MEAT (note 6 )

If fishing was not suitable for aristocrats, the same did not apply to hunting about which Xenophon claims, in his book “Kynegetikos” (On Hunting) that “it is a part of education and one should start being initiated to its techniques in adolescence”. It was a pastime for both aristocrats and peasants but also a job for those who supplied the market and the symposia of the rich with a variety of game (hare, boar, deer, partridge, quail, blackbirds, larks, finches etc). In some districts, apart from hunting, larger or smaller herds of animals were bred, such as cows, oxen (“vous”), pigs (“delphax” or “choiros”), sheep, goats (“aigha”), hens (“ornitha”), ducks and geese.

Considering that meat was extremely expensive (note 7), the majority of ancient Greeks made the most of rare opportunities for a free meat dinner offered by sacrifices . Plutarch in his book Συμποσιακά προβλήματα (Symposium problems) points out “that it is only proper” that the slaughtered animal whether ox, goat, lamb or pork “should be pure, healthy and unblemished in body and soul”. It is also a well known fact that, on the one hand, the animal’s entrails were cooked to be eaten by a privileged group of people, while the rest of the meat, either roasted (“ovelous”) or boiled (“pnikto”), was offered to all those present (note 8).

Plato in his “Republic”, 404b-d, advises young people “not to eat fish, but roasted meat instead without sauces and seasoning”. Meat, as Hippocrates advises in his book Περί διαίτης (On nutrition, ΙΙ.46), was preserved in salt (“apexirameno”/dried), vinegar or wine and cooked, mainly in the homes of the rich, with seasoning from various herbs (thyme, garlic, meconium, sesame etc.) and served with vegetables. A special case of meat consumption is the “melanas zomos” (black broth) which was a local delicacy in Sparta consisting of pork, blood, fat, vinegar and salt.

The lower classes rarely ate meat, but they had easy access to dairy products and eggs. Specifically, the ancient Greeks ate the following variety of cheeses: the soft cheese of Sicily (“trofalis”), cream cheese (“chloros tyros”), soft cheese of goat’s milk (“tromalikos tyros”), spicy cheese with fig juice (“pias”), crushed cheese with pepper (“koptos tyros”) but also butter (“pion galaktos”) and yoghurt (“pyriates”). Eggs were boiled (“pnikta” or “hemipagea”), fried with milk and cheese as a “oothrion”, meaning omelette, or sucked.


The vine, a gift to the mortals from the god Dionysus, provided wine (oinos), the ancient Greeks’ most prevalent drink served at the meals of both the rich and the poor. Indeed, Thucydides argues that “the people of the Mediterranean put their barbarous phase behind them when they learnt to cultivate the olive and the vine”. The following regions were famous for their vineyards: Thrace (wine from Ismaros), Thasos, Mende, Thessaly, Skopelos, Chios, Lesbos, Lemnos, Samos, Rhodes, Naxos, Crete, Kerkyra and many other places as well as we can see from the enormous variety of seals on the pointed amphora used for the wine’s transportation. For its better preservation, the wine was mixed with sea water or other ingredients such as honey/“meli” (“oinos melitis”), mint (“oinos kalamanthitis”), dill (“anethos oinos”), dried figs (“oinos sykites”), dates (“phoinikios oinos”) as well as laurel leaves, cinnamon, thyme etc. Since, however, there were no sulphite formulations for the wine to keep, it quickly turned into vinegar.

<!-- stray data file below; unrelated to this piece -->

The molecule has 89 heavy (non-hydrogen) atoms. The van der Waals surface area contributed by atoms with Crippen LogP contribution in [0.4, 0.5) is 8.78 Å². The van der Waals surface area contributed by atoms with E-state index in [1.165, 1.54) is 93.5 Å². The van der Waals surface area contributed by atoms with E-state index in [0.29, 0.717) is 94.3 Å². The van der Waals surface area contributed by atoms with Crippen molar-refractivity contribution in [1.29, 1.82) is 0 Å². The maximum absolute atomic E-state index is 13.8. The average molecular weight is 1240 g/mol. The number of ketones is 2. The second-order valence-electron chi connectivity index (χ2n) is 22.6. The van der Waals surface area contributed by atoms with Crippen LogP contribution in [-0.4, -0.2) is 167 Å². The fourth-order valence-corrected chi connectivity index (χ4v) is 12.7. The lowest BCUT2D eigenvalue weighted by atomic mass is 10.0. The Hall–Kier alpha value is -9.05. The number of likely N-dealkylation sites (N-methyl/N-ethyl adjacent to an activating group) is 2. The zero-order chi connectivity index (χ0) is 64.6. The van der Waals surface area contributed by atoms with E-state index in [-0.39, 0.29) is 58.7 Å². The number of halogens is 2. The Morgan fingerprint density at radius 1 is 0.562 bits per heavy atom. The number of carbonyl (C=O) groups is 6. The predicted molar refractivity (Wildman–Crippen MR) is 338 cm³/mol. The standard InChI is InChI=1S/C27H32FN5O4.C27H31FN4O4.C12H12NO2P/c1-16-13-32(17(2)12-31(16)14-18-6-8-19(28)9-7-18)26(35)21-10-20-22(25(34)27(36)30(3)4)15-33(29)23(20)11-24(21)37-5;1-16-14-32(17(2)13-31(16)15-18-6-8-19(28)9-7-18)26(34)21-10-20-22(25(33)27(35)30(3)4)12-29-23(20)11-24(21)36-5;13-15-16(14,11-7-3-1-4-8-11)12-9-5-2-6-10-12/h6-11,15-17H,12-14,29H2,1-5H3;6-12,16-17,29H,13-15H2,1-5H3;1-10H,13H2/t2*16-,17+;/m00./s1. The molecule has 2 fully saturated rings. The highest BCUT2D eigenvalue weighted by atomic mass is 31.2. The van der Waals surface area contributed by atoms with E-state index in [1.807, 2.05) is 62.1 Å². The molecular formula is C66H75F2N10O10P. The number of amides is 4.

In ancient Greece wine was seldom drunk neat, “akrato”, since it was routine to dilute it with water so as not to reach the drunken state of the barbarian Scythians and Thracians that Plato finds fault with (Νόμοι/Laws, 637d-e). Indeed , Theognes from Megara also points out the measure declaring that “excessive consumption of wine is harmful, but if drunk in moderation can be healthy”. Likewise, Athenaeus in his book Deipnosophists, II.36b-c, adopting the words of Dionysus from the comedy by the poet Euvoulos, claims specifically that the god himself “recommends that the sensible drinkers restrict themselves to three craters (cups) of wine, since the first is good for the health, the second for love and pleasure and the third for sleep, because with the last one, wise men return home with ease. The fourth krater causes hubris (swearing), the fifth commotion, the sixth drunkenness, the seventh swollen eyes, the eighth invites trouble with the person responsible for keeping order, the ninth causes anger and the tenth a drunken mania”.